3 BIG Financial Mistakes People on Variable Income’s Make.

1. Not having a plan for every dollar from every paycheck.

Being on a variable income, for example, in a sales role can be one of the biggest blessings to your financial life, or an absolute curse. The great thing about having a variable part to your income is that it gives you a financial incentive to get up and go kill something every day. 

I love the idea of commission or bonuses to shoot for. From what I’ve seen, people that get paid the same no matter what they do eventually become the people that just show up for a paycheck. 

The great thing about getting the same paycheck no matter what you do is that it’s easy to plan for expenses. But, if you are an internally motivated person, this can lead to dissatisfaction and disengagement in the workplace. 

When you are on a variable income, there’s nothing more important than tracking what’s coming in and going out. That’s the only way you can know what your baseline income needs are. 

Why is this important? 

You have to be able to know what your minimum monthly expenses are. What does it take you to live? Then you have to make sure you’re making more than it takes to live so that you have money to save and invest in your and your families future. 

The most common failure that I’ve see from people on commission is that they have no idea of what their minimum expenses are to pay the bills. 

They drift from day to day and month to month hoping that they sell enough to pay the bills. 

If they don’t, they do something stupid like put their bills on a credit card. If you’re doing this, you have to stop this now! You’re basically activating the clock on a ticking time bomb that you have no idea when it’s going to blow up. This behavior has nothing to do with your income in my experience. I've helped with 200k+ in income deal with the same behavioral challenges as those making 75k. 

Three simple steps you can take to help you move forward from this mistake are:

1. Write down the minimum payments on all your bills.

2. Pull the last 3 months of pay stubs/bank statements and add up the total amount of income you made after taxes and divide by 3 and see what your monthly income has been trending.

3. Take your monthly average income, and subtract your minimum monthly expenses. 

Is the number positive? GREAT! We can make some progress!

If the number is negative, you have to have a serious talk with yourself and your spouse if you are married. You have to figure out a way to get your income up above expenses. This may be through a side hustle? You may have to work more hours in the office or making sales calls? You may need to learn more about the product and services you are selling so you can better help your clients make a smart decision to purchase with you?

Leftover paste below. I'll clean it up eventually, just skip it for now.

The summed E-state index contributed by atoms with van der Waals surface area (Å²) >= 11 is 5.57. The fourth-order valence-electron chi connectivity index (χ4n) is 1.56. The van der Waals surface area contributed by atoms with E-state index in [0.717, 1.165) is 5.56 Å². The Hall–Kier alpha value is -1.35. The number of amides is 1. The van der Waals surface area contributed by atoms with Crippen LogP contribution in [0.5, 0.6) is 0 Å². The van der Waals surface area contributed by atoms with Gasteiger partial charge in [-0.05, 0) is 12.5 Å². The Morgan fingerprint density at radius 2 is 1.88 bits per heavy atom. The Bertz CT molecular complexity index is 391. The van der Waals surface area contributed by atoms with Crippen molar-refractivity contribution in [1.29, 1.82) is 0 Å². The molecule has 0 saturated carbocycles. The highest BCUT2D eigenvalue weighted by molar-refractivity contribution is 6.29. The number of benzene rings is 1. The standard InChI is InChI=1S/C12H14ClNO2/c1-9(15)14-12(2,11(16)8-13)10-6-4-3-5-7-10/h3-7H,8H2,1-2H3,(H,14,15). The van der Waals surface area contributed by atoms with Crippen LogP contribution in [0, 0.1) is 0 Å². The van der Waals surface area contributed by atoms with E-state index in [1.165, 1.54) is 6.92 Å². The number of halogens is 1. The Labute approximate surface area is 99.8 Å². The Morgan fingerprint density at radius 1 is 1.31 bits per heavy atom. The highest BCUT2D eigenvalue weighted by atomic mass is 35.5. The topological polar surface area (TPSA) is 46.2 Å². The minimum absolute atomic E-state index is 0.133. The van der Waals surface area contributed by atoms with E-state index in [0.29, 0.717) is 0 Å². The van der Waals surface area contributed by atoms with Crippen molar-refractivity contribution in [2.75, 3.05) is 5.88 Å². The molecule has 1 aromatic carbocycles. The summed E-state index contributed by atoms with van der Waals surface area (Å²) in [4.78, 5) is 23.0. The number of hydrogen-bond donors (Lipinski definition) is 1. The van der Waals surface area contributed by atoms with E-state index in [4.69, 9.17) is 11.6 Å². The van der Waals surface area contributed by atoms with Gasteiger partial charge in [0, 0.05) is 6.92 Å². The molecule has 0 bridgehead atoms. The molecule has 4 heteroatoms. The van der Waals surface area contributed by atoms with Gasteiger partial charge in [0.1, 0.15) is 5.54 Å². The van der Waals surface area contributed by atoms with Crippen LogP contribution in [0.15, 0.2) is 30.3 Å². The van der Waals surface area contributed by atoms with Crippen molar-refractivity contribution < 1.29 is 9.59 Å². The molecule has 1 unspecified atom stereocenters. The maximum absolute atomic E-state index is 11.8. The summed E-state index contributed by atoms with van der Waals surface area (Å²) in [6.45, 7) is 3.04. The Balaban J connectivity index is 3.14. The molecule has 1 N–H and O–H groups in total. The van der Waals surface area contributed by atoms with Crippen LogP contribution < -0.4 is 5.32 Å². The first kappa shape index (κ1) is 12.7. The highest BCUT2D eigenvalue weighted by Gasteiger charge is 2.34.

What you shouldn’t do is fail to take ownership. If there’s someone in your company that’s doing better than you, it is your job to find out what they are doing. Buy them lunch and ask them what they are doing that is making them successful. Shadow them on sales calls to learn their best practices. To put it simply, don’t just hope IT gets better. Create a plan so YOU get better. 

2. Not having an emergency fund. 

Once you start getting some control over your income on a monthly basis, the next step is to save for an immediate emergency. This is just a small amount of money so that if you blow a tire or have a small breakdown you don't go right to your credit card. What I recommend for this step is usually 1000 dollars up to 1 months expenses to start with a goal to get to 3-6 months expenses. I would recommend leaning toward 6 months if your income is highly variable. 

3. Not having a ‘bad month’ fund. 

Being on a variable income, you’re inevitably going to have some up months and some down months. This is not a big deal if you are prepared and will adjust with the seasons. What I recommend for this is having a fund that you keep separate from your other accounts to fill the gap on bad months. Keep this money in an account that takes at least a day or two to transfer so you’re not pulling on it regularly. This account is meant for when you are reconciling at the end of the month and you realize you’re going to come up short. Keep track of how much you transferred over, and add that amount to your base expense requirement for the next month and replace this as soon as you get your first check. 

Since I’m a big fan of having the ability to earn what you’re worth, being on a commission or bonus structure can be highly beneficial for the motivated person. But, it can also be a curse if you’re not prepared and don’t handle your financial life like a business. Keeping track of income/expenses, having a plan and preparing for emergencies are just as important for our personal lives as they are for our businesses. 

If you like this blog and want more tips for staying out of trouble as a business owner or someone on a variable income, either leave a comment or email me at jason@kisplanning.com